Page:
That’s all well and good, said West, but many employees who handle sensitive information might be using home computers – devices not equipped with firewalls and antivirus programs used in a corporate setting.
“A lot of people working from home are working on home devices, and that’s an issue,” West said. Software patches aren’t applied or they aren’t updated on personal devices.
In addition, employees working from home might not have secure routers or internet service. And many business owners, executive leaders as well as rank-and-file employees use the same password for different programs, websites and email accounts.
Many hospitality executives working off-site are handling personnel issues, including payroll and benefits. Remote workers might also be working in accounting. “These are the big areas to watch,” West said.
“These are people who can get hacked even if they’re not connected to (an employer’s) network,” he said. When the employee does connect to the business, the cybercriminals can infiltrate the company’s data storage. “Once they’re in, they can move all over the place.”
LISTEN: Long Live Lodging and its Lodging Leaders podcast recently covered cyber security issues in the hotel industry, including interviews with experts during HFTP’s annual convention.
‘A Different Approach’
Ransomware is the number-one cybercrime, West said.
The criminal encrypts a victim’s files and demands a payoff to unlock it. West predicts cases of ransomware will increase exponentially after the crisis has passed and businesses get back online.
The coronavirus crisis came upon the industry so fast, hotel owners or operators probably did not build security with virtual private networks or provide managers and others in administration with secure identification methods to access the VPNs.
That goes for the hotel’s vendors and service providers, too. If their systems are compromised, then so are yours.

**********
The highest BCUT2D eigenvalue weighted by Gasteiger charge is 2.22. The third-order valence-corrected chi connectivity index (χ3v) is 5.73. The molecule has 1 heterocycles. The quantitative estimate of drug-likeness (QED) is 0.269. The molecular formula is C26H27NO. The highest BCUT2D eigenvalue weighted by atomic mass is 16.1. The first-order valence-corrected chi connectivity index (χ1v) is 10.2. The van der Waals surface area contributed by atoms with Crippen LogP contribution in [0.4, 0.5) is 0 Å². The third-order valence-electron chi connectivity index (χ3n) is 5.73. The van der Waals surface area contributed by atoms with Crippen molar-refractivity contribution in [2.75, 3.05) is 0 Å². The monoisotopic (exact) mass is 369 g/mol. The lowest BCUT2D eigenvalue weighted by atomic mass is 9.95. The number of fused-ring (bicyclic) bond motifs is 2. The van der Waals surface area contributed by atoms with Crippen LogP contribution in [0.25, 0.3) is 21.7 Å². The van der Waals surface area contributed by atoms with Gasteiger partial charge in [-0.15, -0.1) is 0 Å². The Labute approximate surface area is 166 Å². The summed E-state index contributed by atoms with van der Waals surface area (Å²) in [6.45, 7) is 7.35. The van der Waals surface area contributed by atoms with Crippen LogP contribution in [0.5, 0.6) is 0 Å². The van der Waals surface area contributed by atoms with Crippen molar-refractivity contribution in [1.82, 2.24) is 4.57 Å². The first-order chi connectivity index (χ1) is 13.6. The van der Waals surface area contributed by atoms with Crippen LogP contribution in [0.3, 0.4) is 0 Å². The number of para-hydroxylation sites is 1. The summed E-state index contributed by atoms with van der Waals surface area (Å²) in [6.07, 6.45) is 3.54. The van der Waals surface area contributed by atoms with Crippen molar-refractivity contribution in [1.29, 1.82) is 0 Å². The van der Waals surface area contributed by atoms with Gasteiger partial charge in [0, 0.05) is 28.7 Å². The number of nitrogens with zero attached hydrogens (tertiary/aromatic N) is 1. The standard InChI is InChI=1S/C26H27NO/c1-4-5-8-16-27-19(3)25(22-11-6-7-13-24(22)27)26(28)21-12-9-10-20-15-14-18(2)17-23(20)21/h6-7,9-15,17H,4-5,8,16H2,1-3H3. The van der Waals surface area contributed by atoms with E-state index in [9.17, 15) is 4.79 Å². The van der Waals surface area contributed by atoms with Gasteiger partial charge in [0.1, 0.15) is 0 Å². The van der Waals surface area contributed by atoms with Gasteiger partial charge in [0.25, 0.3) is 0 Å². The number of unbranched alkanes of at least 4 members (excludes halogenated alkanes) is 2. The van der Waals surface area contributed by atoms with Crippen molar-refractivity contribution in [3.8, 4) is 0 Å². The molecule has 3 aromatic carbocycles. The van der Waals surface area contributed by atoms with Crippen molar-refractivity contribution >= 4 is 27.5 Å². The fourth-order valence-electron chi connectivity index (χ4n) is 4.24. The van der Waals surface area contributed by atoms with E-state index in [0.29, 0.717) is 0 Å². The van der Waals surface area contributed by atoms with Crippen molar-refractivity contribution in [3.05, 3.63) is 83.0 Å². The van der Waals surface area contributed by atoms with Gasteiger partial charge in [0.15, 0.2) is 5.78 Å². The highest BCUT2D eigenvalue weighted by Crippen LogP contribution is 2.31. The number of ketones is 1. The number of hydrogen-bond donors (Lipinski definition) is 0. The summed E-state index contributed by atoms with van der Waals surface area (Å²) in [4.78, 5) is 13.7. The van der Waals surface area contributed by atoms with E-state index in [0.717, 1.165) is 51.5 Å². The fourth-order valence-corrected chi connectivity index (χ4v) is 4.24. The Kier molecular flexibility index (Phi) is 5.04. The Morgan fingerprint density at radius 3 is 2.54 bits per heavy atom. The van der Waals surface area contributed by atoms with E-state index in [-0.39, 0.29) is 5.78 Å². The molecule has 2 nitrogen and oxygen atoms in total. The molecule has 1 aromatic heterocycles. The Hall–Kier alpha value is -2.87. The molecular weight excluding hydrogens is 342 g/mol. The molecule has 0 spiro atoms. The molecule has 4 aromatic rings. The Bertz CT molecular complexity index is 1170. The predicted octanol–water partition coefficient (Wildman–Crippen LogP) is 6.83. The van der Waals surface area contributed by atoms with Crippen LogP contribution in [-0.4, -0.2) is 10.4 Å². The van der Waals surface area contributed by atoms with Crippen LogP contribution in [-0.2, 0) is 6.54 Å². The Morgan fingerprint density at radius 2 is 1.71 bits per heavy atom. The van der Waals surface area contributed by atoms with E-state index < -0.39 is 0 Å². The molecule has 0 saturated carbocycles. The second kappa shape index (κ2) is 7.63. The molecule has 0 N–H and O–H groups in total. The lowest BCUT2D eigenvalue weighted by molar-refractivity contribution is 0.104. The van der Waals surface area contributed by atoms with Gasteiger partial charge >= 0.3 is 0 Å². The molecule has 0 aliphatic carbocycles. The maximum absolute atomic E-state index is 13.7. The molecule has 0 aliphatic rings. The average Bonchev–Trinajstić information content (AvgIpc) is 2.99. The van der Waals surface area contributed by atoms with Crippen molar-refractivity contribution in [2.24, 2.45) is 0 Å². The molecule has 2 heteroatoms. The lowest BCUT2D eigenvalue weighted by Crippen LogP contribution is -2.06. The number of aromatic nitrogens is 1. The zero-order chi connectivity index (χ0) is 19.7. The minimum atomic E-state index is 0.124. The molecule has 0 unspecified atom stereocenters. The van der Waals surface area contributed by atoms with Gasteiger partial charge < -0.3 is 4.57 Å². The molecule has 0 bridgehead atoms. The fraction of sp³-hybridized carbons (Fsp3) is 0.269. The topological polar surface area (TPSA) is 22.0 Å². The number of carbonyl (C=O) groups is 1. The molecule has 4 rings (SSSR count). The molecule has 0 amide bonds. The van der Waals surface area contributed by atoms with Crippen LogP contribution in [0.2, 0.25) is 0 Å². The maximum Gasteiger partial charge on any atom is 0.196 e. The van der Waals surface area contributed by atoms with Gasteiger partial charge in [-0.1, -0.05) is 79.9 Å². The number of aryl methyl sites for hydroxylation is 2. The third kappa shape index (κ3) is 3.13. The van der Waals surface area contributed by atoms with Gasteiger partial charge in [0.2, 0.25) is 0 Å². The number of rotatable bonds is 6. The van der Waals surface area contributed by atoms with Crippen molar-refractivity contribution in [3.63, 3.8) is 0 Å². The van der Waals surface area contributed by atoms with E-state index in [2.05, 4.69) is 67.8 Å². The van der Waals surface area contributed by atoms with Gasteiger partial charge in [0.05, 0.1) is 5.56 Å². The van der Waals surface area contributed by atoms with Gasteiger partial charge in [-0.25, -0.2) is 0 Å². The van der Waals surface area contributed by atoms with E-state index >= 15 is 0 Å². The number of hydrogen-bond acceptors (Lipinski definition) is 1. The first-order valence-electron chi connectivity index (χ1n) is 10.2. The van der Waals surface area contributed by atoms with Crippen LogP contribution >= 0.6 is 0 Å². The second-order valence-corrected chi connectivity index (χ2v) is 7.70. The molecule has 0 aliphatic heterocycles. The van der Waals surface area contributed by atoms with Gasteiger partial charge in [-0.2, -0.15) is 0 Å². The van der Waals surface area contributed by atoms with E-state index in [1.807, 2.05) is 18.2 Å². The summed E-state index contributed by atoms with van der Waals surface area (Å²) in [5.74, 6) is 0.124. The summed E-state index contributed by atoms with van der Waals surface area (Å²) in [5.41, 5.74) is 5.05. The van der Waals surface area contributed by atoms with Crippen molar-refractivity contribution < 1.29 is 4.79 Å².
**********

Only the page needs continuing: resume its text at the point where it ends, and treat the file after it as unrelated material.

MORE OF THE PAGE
“There has to be a different approach to this,” West said. VPNs are not designed for mobility. They are point-to-point programs and meant for on-site access and to be used by employees who have leaders’ trust.
“I think what will happen is this will switch to zero trust,” he said. “And that will require multi-faceted authentication.”
Accessing a network will require a series of steps – a combination of passwords, QR codes and maybe even biometrics, West said.
And there’s no roaming allowed. “Once an employee has established connectivity he should only have the privilege to do what he needs to do.”
Call Center Concerns
Stone noted that many call-center employees work from home. Cyber security is particularly vulnerable at call centers, especially if the call center employee is working from home.
“So we have customer service agents that previously worked in a call center that are told now you have to do this work from your home office. Will they be trying to log in to a browser from their home computer? A lot of security controls that are standard in the office you just don’t have at home,” Stone said.
Even if the employee is using a company-provided laptop, home WiFi access can be jeopardized.
“That’s pretty critical for organizations to take into account,” Stone said.
Security Metrics offers guidance on PCI compliance during the COVID-19 crisis.
A blog by Michael Simpson advises steps a company can take to ensure its network and payment processing systems are secure with employees working from home.
“Realize that any system involved in the storage, processing, or transmission of cardholder data is in-scope for your environment as is any system that can affect the security of these devices,” Simpson writes.
AT A GLANCE
Here are some updates regarding the impact the new-coronavirus outbreak in the U.S. Long Live Lodging will continue to update this chart as well as other information as part of its Special Report on Coronavirus and the U.S. Hotel Industry.